Smoking With Joshua Rupp

by Michael Czyzniejewski Read the Story December 15, 2014

The perspective here is what makes the story work, the eyes of a child just going along with anything and everything. Do you often use unreliable narrators? How would this story be different if told from third person? From the dad’s point of view?

I don’t trust reliable narrators. Outside of telemarketers, it’s not a phenomenon found in nature. Anyway, reliability is a matter of context. If you’d been around in the medieval ages, and didn’t take precautions against werewolves, your neighbors would have rightly thought you were nuts. Because werewolves suck. This world is crowded with contradictory religions, crystal healers, false memory syndrome, and Republicans. People are not reliable. You can probably trust them to direct you to the grocery store, but other than that, every person you meet is fighting some insane invisible battle you know nothing about and probably believes something weird.

In third person it wouldn’t be a story; it would just be an occurrence.

I didn’t tell it from the father’s point of view because honestly, I think men like him get quite enough attention as it is. I’m far more interested in the shrapnel of their existence than in the men themselves.

Lauren’s dad seems to be a cat person. Are you a dog or cat person? Explain. I used to be a dog person, but I have a cat now and he has the fuzziest, wuzziest tummy in the world, so, here we are.

I’m a cat person, because dogs make me feel guilty. These stories show up all the time: “Some Dude Kicked His Dog.” And it’s the one thing all humans unite over. There are members of ISIS who send angry letters to the paper after some dude kicks his dog. And I’m always like: We invented Pomeranians. We did it on purpose. We took this race of noble, majestic hunters and methodically turned them into various subspecies of neutered slaves. Being mad that someone kicked his dog is like telling off a camp commandant for littering.

I’d like one, though. They’re cute.

What’s Mom doing in the basement? Not sure I want to know, but hey, interview.

I’m afraid to tell you that she is doing absolutely nothing.

Lauren is haunted by dreams, dreams of drowning. What’s the worst nightmare you remember? What do you think it means?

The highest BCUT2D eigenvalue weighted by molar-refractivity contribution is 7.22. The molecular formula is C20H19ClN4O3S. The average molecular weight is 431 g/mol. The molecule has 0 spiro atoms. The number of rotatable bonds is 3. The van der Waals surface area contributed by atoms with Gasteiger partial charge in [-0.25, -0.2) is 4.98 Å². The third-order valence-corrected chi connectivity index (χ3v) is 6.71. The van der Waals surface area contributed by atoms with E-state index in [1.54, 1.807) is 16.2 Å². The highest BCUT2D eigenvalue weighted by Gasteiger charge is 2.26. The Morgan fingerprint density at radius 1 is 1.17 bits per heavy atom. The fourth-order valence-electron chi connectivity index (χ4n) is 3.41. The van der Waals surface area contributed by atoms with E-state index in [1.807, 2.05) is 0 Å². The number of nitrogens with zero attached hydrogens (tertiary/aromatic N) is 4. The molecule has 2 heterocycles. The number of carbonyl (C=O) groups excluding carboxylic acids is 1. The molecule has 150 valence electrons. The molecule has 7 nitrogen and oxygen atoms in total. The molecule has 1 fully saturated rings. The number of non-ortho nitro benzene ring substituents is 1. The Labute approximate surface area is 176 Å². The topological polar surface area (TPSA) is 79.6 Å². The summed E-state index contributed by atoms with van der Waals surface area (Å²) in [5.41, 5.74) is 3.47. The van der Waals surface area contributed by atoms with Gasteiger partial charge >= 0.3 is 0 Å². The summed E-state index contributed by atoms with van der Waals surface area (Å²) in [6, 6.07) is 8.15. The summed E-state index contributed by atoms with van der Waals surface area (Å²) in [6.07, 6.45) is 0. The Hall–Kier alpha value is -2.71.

I generally think that dreams don’t mean squat. I also think that the sentence, “Let me tell you about this strange dream I had . . .” is synonymous with “I am a boring person. Jump out a window if that’s what it takes to get away from me.”

Anyway, I’m not sure if my first nightmare is a dream or a memory. We had just moved into a new house, and I got lost. I was in a room by myself. I was pretty sure I’d never see my family again.

There’s a lot of singing on this road trip, something to pass the time for Lauren and Captain Father-of-the-Year. Construct a mix tape for Lauren, something to help her cope, something besides funeral marches.

I can’t imagine that Lauren’s father would let her listen to a mix tape. There’s freedom in music, and he is that part of the species that dislikes the freedom of others. If I were able to violate my own principles and give her something the story doesn’t allow, it would be a mix of Peter, Paul, and Mary, Holst’s The Planets, and a bunch of Motown. I think it might make her feel better. I hope so.

About the Author:

When Joshua Rupp was a child visiting Germany, he went to the Bone House, a cage in town where they stacked the skulls dug up from paupers' graves. While he was staring at the skulls, a man from a local stall came over, wound up a mechanical chicken, and made it walk over the top of the cage. He then took his chicken back, bowed, and went away. Joshua realized that nothing more important was ever going to happen.

About the Interviewer:

Michael Czyzniejewski is the editor of Moon City Press and Moon City Review. His stories have recently appeared or are forthcoming in Boulevard, Western Humanities Review, Salamander, Bull, Necessary Fiction, and Wigleaf.